BEND, Ore. - (Update: Adding conditions of house arrest, GPS tracking monitor if released)
A Deschutes County judge on Friday rejected a bail-reduction request by a Bend babysitter facing 114 criminal charges, accused of leaving seven young children alone on numerous occasions while she went to the gym and a tanning salon – as prosecutors revealed new details of how she allegedly drugged the children to make her solo jaunts possible.
A defense lawyer had requested the expedited hearing after Circuit Judge Michael Adler last week raised the bail for January Neatherlin, 31, from $200,000 to $500,000 after her formal indictment on 78 counts of criminal mistreatment and 38 counts of recklessly endangering another.
In a six-page memorandum objecting to the bail reduction, Deputy District Attorney Kandy Gies provided the first details of the allegations in arguing that Neatherlin’s bail should remain high due to “the nature and seriousness of the criminal charges, the defendant’s lengthy criminal record, the state’s belief this defendant is a flight risk and for the protection of the child victims and the community.”
Gies wrote that police learned “the defendant would drug the infants and toddlers so they would sleep when defendant would leave the home.” She said records from the gym and tanning businesses backed up the claim that Neatherlin “left the home on most weekdays around the noon hour for workouts and tanning appointments.” Police also staked out her home on two occasions and saw her leave after several children had been dropped off.
One child who was interviewed at the KIDS Center, a facility involved in child abuse investigations, said Neatherlin would give the children “medicine” to make them sleep, and “would make the children take the medicine if they didn’t want to.”
While parents said Neatherlin gave their children melatonin to make them sleepy, District Attorney John Hummel told NewsChannel 21 by email, "We did not specify the type of drugs -- still investigating that detail."
Also, Gies wrote, “Several parents have come forward to identify injuries sustained by their children” while they were at the home, where she operated the unlicensed business, named Little Giggles Daycare.
The memorandum also widens the incidents beyond the seven recent victims, who ranged in age from 6 months to 4 ½ years old. It said parents and older children have confirmed such actions occurred over at least the past three years, well before the recent incidents that led to the charges.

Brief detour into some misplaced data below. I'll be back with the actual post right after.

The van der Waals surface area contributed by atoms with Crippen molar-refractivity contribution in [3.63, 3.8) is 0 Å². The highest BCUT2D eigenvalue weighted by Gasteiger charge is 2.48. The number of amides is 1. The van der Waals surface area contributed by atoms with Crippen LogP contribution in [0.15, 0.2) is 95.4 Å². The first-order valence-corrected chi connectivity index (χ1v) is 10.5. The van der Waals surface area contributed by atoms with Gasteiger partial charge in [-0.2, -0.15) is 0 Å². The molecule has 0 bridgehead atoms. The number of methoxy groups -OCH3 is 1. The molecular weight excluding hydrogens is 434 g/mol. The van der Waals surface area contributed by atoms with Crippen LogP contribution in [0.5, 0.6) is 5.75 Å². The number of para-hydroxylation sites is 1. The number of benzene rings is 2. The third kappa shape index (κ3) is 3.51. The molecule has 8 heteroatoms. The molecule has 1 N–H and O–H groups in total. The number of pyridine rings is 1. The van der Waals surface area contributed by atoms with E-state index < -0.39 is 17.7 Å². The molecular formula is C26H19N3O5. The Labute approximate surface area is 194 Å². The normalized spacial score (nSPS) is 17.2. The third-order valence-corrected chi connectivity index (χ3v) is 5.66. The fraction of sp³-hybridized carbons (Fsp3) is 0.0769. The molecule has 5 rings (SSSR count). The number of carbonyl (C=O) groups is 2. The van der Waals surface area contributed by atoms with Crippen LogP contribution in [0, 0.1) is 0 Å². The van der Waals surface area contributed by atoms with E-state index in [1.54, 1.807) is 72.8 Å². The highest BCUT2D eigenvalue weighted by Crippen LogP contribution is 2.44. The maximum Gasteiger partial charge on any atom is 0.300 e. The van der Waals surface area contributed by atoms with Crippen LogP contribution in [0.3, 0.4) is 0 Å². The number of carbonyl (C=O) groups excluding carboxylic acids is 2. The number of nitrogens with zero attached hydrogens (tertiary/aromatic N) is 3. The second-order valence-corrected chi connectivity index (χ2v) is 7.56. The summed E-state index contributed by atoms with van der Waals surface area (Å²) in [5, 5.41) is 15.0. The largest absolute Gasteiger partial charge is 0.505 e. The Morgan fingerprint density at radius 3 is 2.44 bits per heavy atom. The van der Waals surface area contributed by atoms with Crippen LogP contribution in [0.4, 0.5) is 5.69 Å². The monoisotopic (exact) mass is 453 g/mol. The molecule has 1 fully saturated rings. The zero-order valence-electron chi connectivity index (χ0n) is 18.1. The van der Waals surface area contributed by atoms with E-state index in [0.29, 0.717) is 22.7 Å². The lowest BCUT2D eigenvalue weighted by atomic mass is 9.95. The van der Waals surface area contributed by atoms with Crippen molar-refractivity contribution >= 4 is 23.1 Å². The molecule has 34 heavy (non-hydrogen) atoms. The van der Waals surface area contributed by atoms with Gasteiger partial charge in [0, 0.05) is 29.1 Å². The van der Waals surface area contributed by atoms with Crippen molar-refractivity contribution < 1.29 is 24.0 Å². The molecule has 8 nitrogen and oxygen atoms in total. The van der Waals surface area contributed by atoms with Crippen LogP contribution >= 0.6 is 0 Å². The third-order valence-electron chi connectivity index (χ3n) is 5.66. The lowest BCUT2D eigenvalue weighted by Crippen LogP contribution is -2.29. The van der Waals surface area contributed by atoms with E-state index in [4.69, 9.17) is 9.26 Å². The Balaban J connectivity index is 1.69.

Several parents and now-older children have confirmed Neatherlin had been drugging children and leaving them alone “over the past several years,” the motion stated, mentioning “a lengthy time period from 2014 to present.”
The prosecutor also revealed that the state had licensed Neatherlin’s “Little Giggles” business as a day care provider in July 2013, but it was suspended in January 2014, and a request to have her license reinstated was denied. Gies said the State Office of Child Care checked on “numerous complaints” that she was operating illegally, but they were unable to substantiate the claims because “the defendant refused to cooperate.”
Gies outlined Neatherlin’s lengthy criminal history, on theft and ID theft charges under three last names, the others being Livsey and Brooks, saying it was a clear “history of stealing and scamming others for her own personal benefit. That is exactly what the defendant has continued to do, the difference being in this case the defendant’s scam was such that she put the lives of many children at risk.”
The charges, Gies claimed, show Neatherlin’s “complete lack of empathy for others, lack of responsibility for the children she contracted to care for, and they show the threat to the community.”
Hummel said Neatherlin's defense lawyer argued she is not a flight risk, having appeared for court in all previous cases, and that she would not operate a day care while the current case is pending, nor contact with any children.
The DA said Adler cited in rejecting the bail-reduction request the potentially long prison term Neatherlin could face, as well as a comment by her ex-husband, who claimed she told him, "I'm never going back to prison."
However, Adler did add some conditions, should Neatherlin be released: that she would be required to be under house arrest, with a GPS tracking monitor on her ankle.